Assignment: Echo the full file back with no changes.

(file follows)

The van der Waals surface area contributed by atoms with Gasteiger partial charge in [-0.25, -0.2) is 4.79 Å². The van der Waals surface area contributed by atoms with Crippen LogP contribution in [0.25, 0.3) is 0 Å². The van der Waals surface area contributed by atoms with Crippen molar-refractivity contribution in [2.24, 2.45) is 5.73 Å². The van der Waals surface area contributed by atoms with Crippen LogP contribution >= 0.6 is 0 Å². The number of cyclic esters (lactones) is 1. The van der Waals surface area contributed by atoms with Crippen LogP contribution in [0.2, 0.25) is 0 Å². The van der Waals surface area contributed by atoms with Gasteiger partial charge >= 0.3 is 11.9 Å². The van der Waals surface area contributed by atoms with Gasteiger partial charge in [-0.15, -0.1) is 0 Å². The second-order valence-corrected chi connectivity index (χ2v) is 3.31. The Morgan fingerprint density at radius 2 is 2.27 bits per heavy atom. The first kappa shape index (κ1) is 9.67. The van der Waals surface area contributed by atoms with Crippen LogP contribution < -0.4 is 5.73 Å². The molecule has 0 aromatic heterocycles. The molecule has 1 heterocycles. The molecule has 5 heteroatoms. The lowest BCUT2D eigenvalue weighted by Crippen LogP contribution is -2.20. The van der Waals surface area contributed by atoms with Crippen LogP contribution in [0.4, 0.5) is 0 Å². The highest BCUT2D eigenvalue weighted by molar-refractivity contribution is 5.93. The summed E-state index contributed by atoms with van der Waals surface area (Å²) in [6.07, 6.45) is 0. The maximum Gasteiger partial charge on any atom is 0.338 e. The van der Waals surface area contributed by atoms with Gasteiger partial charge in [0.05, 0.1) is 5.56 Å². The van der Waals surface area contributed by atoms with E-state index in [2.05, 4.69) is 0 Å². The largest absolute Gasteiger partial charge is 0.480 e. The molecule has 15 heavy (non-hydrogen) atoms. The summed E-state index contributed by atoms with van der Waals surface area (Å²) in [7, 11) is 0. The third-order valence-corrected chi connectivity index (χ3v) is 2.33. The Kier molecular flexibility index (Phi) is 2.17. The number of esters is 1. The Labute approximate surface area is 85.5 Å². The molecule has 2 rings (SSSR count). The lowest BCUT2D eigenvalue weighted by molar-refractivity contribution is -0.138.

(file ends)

The van der Waals surface area contributed by atoms with Gasteiger partial charge in [-0.25, -0.2) is 4.79 Å². The van der Waals surface area contributed by atoms with Crippen LogP contribution in [0.25, 0.3) is 0 Å². The van der Waals surface area contributed by atoms with Crippen molar-refractivity contribution in [2.24, 2.45) is 5.73 Å². The van der Waals surface area contributed by atoms with Crippen LogP contribution >= 0.6 is 0 Å². The number of cyclic esters (lactones) is 1. The van der Waals surface area contributed by atoms with Crippen LogP contribution in [0.2, 0.25) is 0 Å². The van der Waals surface area contributed by atoms with Gasteiger partial charge >= 0.3 is 11.9 Å². The van der Waals surface area contributed by atoms with Gasteiger partial charge in [-0.15, -0.1) is 0 Å². The second-order valence-corrected chi connectivity index (χ2v) is 3.31. The Morgan fingerprint density at radius 2 is 2.27 bits per heavy atom. The first kappa shape index (κ1) is 9.67. The van der Waals surface area contributed by atoms with Crippen LogP contribution < -0.4 is 5.73 Å². The molecule has 0 aromatic heterocycles. The molecule has 1 heterocycles. The molecule has 5 heteroatoms. The lowest BCUT2D eigenvalue weighted by Crippen LogP contribution is -2.20. The van der Waals surface area contributed by atoms with Crippen LogP contribution in [0.4, 0.5) is 0 Å². The highest BCUT2D eigenvalue weighted by molar-refractivity contribution is 5.93. The summed E-state index contributed by atoms with van der Waals surface area (Å²) in [6.07, 6.45) is 0. The maximum Gasteiger partial charge on any atom is 0.338 e. The van der Waals surface area contributed by atoms with Gasteiger partial charge in [0.05, 0.1) is 5.56 Å². The van der Waals surface area contributed by atoms with E-state index in [2.05, 4.69) is 0 Å². The largest absolute Gasteiger partial charge is 0.480 e. The molecule has 15 heavy (non-hydrogen) atoms. The summed E-state index contributed by atoms with van der Waals surface area (Å²) in [7, 11) is 0. The third-order valence-corrected chi connectivity index (χ3v) is 2.33. The Kier molecular flexibility index (Phi) is 2.17. The number of esters is 1. The Labute approximate surface area is 85.5 Å². The molecule has 2 rings (SSSR count). The lowest BCUT2D eigenvalue weighted by molar-refractivity contribution is -0.138.